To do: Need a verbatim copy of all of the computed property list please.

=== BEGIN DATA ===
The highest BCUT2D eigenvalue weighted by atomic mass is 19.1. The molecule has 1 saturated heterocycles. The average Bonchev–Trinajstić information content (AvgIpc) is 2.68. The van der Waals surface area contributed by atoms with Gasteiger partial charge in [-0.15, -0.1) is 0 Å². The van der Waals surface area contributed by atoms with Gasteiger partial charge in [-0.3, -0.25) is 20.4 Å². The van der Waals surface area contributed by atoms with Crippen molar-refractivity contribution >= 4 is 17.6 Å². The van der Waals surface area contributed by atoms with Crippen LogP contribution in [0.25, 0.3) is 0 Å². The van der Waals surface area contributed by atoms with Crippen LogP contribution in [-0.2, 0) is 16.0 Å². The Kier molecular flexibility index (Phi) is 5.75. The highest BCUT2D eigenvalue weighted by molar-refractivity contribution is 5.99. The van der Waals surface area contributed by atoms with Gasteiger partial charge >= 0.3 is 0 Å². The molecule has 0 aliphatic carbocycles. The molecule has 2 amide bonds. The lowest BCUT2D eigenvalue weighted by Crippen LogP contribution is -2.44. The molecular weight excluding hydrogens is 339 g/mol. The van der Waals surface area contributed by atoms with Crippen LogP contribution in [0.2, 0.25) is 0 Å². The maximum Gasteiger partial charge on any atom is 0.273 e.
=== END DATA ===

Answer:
The highest BCUT2D eigenvalue weighted by atomic mass is 19.1. The molecule has 1 saturated heterocycles. The average Bonchev–Trinajstić information content (AvgIpc) is 2.68. The van der Waals surface area contributed by atoms with Gasteiger partial charge in [-0.15, -0.1) is 0 Å². The van der Waals surface area contributed by atoms with Gasteiger partial charge in [-0.3, -0.25) is 20.4 Å². The van der Waals surface area contributed by atoms with Crippen molar-refractivity contribution >= 4 is 17.6 Å². The van der Waals surface area contributed by atoms with Crippen LogP contribution in [0.25, 0.3) is 0 Å². The van der Waals surface area contributed by atoms with Crippen LogP contribution in [-0.2, 0) is 16.0 Å². The Kier molecular flexibility index (Phi) is 5.75. The highest BCUT2D eigenvalue weighted by molar-refractivity contribution is 5.99. The van der Waals surface area contributed by atoms with Gasteiger partial charge >= 0.3 is 0 Å². The molecule has 0 aliphatic carbocycles. The molecule has 2 amide bonds. The lowest BCUT2D eigenvalue weighted by Crippen LogP contribution is -2.44. The molecular weight excluding hydrogens is 339 g/mol. The van der Waals surface area contributed by atoms with Crippen LogP contribution in [0.2, 0.25) is 0 Å². The maximum Gasteiger partial charge on any atom is 0.273 e.